In June, we had the first joint cybersecurity cooperation working group.
In July, we hosted the fourth Australia-India Cyber ââPolicy Dialogue.
This week alone, the second cycle of the Australia-India Cyber ââSecurity and Critical Technology Partnership Grants program has ended for applications.
I was very happy that the ORF itself was the recipient of the first round last year for a project with the University of Sydney.
This work is a goal at the highest level. My friend Minister Jaishankar and I will be convening the first India-Australian Foreign Ministers’ Cyber ââFramework Dialogue at an early date.
It will be an important opportunity to examine ways to proactively shape our technological future to achieve an open, resilient and prosperous Indo-Pacific.
I am also delighted that the two Prime Ministers Modi and Morrison are speaking at the first Sydney Dialogue on Emerging, Critical and Cyber ââTechnologies next month.
The point is that no country can tackle these complex challenges on its own.
And partnerships – between governments, with communities, with civil society, industry and academia – are essential.
Our strong work with India on these issues also extends to our cooperation through the Quad with the United States and Japan.
The first face-to-face meeting of Quad leaders last month marked a milestone in critical and emerging cybernetic and technology cooperation.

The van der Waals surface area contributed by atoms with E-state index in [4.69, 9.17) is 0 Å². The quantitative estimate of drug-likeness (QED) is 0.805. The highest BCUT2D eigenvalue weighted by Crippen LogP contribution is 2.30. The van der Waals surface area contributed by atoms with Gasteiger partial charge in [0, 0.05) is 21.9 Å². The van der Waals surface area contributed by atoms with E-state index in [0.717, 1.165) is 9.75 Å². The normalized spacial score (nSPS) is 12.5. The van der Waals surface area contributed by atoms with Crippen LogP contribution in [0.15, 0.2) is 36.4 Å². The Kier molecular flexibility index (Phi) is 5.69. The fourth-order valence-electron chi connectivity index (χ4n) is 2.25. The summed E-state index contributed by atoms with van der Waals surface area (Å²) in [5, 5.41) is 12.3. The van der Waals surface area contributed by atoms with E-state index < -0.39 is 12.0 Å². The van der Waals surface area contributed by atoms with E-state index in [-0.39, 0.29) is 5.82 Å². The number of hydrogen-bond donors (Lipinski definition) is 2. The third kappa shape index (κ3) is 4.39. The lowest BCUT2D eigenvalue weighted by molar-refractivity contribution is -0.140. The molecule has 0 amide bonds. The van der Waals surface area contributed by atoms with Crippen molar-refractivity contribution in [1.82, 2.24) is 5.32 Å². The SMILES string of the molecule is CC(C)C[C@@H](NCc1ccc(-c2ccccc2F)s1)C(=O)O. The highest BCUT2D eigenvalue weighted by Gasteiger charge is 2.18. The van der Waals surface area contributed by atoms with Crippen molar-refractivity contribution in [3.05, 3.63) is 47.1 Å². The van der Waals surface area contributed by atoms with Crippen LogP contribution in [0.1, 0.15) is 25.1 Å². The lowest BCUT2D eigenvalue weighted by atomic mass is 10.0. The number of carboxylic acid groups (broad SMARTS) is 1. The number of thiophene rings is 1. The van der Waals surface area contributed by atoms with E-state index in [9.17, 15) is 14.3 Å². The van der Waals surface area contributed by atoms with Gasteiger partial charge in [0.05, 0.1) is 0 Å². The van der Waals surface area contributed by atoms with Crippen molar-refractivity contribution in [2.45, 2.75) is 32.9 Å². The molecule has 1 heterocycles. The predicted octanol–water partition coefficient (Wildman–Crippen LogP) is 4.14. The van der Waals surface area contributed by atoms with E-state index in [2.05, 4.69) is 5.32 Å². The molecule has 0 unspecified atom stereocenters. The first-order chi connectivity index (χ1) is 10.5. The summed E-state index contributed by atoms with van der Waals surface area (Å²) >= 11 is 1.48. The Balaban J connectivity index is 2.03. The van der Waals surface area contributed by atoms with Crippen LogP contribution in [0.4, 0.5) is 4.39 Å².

Leaders pledged to deepen cooperation to tackle cyber threats, promote resilience and secure our critical infrastructure.
They launched the Quad Principles on Technology Design, Development, Governance and Use, to guide our regions and the world towards responsible, open and high-level innovation.
These principles will enable women and girls to capitalize on the technological advances that Australia and India are committed to making in the Indo-Pacific and beyond.
Executives also announced a semiconductor supply chain initiative to map capacity, identify vulnerabilities and strengthen supply chain security for semiconductors and their vital components.
Quad’s partners are also working together to tackle misinformation and misinformation, including on vaccines.
At the heart of our cooperation is the fact that Australia, India, Japan and the United States share the same vision and values ââfor the digital worlds of the 21st century.
We want a digital environment that is free, inclusive, open to all, resistant and resilient to threats and interference.
We want a digital environment that supports business and economic growth, an environment that supports freedom of thought, one that supports the health and sovereignty of all states.
In realizing this future, we must ensure that we bridge digital divides, including those faced by women in particular.
Future employment prospects for girls, leading to vibrant and prosperous economies.
More equal societies and more peaceful and prosperous societies.
Thank you for this opportunity and best wishes for the continuation of this important conference.
I look forward to seeing you in New Delhi soon.